Little fires.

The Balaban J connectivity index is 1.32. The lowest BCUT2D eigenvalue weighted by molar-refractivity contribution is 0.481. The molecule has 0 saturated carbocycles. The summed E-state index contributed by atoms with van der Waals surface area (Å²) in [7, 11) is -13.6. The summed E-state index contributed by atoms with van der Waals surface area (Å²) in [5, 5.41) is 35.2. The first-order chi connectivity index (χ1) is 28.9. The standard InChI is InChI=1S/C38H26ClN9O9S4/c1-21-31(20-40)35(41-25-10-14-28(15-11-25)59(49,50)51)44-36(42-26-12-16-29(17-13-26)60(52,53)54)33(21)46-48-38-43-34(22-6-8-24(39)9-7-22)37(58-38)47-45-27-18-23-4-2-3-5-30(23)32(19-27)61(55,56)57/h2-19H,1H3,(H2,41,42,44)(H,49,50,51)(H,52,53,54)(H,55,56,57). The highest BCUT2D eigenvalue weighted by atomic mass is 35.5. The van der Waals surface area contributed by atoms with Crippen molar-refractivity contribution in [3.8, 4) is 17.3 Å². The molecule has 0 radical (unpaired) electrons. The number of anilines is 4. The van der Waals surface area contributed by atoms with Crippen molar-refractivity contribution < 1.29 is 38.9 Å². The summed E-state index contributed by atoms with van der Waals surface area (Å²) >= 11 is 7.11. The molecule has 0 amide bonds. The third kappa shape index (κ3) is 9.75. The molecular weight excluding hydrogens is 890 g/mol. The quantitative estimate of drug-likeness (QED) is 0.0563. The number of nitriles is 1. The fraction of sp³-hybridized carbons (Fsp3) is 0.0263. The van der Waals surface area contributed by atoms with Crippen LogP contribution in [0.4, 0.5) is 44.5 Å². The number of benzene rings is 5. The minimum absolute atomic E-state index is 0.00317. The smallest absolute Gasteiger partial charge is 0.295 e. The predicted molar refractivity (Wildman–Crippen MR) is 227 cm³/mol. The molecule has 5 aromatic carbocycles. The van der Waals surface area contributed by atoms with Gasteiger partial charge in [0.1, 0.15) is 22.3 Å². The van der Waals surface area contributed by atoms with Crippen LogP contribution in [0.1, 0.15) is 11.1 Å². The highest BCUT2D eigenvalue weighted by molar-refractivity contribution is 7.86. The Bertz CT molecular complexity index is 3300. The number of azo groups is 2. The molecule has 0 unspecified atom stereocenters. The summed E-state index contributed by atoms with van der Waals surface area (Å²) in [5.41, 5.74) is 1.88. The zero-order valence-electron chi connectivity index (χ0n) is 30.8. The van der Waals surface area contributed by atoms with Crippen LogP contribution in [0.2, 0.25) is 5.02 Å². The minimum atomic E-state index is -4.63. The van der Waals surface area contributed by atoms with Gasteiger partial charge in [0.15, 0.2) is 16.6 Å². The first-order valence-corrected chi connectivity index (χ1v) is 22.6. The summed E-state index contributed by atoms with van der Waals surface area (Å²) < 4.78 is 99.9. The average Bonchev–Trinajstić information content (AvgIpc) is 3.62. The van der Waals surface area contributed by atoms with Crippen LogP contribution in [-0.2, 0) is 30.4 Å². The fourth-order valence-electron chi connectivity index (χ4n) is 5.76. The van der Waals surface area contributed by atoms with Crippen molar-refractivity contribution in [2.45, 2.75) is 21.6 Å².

There are days when my house is like the deep end of a pool and I’ve been treading and I’m tired and I sink, just a little bit more as my arms grow weary.  We have a couch, destroyed by children, dogs, and time, with ripped upholstery and what likely seems like an infinity of crumbs for any mice that occasionally pass beneath it from the crawl space below.  On a good day, a non-treading day, it has five available cushions for us to sit on.  Currently, on this treading day, there is one cushion, a quarter of the one to its right and a half of the one to its left.  As she deems it to be her canine right, our dog has chosen to take up all of that space with nothing on it.  Between her, the mound of clothes and library books on one side, and the pile of randomness I need to sort and put away, the couch is not presently usable.  Our living room is covered with the groceries from two nights ago that I have to finish putting away.  The store had a buy one get one deal on the kids’ favorite cereals and they have loved that every morning looks like cereal Christmas, with boxes of oatmeal, granola, and others dotted across the floor.  There are remnants of my last puppy guest and her enrichment activities, pieces of cardboard boxes she gleefully shredded to find the treats inside.  Our kitchen floor is covered in dirty socks from when I asked that all dirty socks be piled on the floor so I could get a big load of socks done and sorted, because I was tired of washing socks every day.  That has just resulted in me continuing to wash socks every day and dirty socks being dragged all over the kitchen with various days’ comings and goings.  One side of the kitchen sink looks a bit like a science experiment and I couldn’t tell you the last time I threw away anything from our fridge.  I clearly need to because every grocery trip results in a game of fridge Jenga.  The bathroom sink and counter look like a Jackson Pollock, but with toothpaste.  I think one of the boys might have even decided to paint the mirror with his toothbrush and whatever remaining foam and spit had been in his mouth.  I crawl over the bed to my side, because the floor is covered with boxes, clothes, and general stuffs that need to be dealt with.  A couple of weeks to a month after a very stressful time in my life, you can see that something happened, something big, something I barely handled but somehow did, because my house looks like it is filled with cinder cones, gradually oozing out the destruction and disarray.  Little fires, constantly searing, and I tread and I try to smother even one of them, but another just gets bigger and the ladder out of the pool seems like it disappeared and no lifeguard sits high up, pointing out how I should start and where I should end up.   

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